Forgery Extends Statute of Limitations
The plaintiff sought to quiet title to the premises. Record title had previously been held by Fan-Dorf. A deed purporting to transfer title to a non-existent corporation was recorded. In addition, the signatory to the deed turned out to be a fictitious individual. Eventually, record title devolved to the defendant, a bona fide purchaser. Initially, the defendant had obtained summary judgment dismissing the complaint on the basis of RPL §266. The plaintiff moved to renew and, in support thereof, submitted “an abundance of evidence ... showing ... that the [earlier] deed ... was forged.” The trial court denied the motion to renew and this appeal followed.
The panel determined that because of the forgery, RPL §266, “which applies to fraud situations that are voidable, not those which are void such as here where a forged deed is alleged ... is inapplicable. Thus, this action is governed by the 10 year statute of limitations pursuant to CPLR 212(a) rather than the 6 year statute of limitations pursuant to CPLR 213(8), requiring denial of defendant's motion to dismiss on statute of limitations grounds.”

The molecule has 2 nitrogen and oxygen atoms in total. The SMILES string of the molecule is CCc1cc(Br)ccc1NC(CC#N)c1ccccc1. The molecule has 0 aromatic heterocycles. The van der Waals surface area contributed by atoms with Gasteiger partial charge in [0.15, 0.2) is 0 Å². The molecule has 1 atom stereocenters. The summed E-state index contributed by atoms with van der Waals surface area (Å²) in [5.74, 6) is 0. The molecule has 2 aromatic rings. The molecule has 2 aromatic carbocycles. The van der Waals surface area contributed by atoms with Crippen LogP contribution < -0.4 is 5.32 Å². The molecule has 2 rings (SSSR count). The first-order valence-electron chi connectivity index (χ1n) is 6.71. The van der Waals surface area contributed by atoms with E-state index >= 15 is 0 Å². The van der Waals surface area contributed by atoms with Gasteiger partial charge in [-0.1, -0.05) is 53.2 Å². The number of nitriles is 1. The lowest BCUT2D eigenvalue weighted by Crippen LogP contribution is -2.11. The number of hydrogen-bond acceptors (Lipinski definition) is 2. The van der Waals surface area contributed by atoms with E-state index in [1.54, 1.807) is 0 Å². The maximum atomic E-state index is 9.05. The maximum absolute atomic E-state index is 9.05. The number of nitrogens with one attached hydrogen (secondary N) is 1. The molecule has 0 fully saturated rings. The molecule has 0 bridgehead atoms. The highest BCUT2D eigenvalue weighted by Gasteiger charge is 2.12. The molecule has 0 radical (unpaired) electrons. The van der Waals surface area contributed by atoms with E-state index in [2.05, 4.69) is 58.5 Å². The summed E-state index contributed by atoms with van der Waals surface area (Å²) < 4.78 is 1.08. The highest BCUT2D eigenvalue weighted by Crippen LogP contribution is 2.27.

CPLR 212(a) is the statute of limitations for “an action to recover real property or its possession.” The Fan-Dorf opinion only recites that it is an “action to quiet title to real property.” RPL §266 appears to render CPLR 213(8) (the fraud statute of limitations) inapposite in those situations to which §266 applies. Nevertheless, the judicial determination that the presence of forgery creates a special variety of fraud to which RPL §266 does not apply does not change the essential character of the cause of action. It’s still an action for fraud. Forgery, per se, is not civilly actionable. It is an instrumentality for the perpetration of fraud. The opinion gives no rationale for invoking the statute of limitations for possessory actions when forgery is present.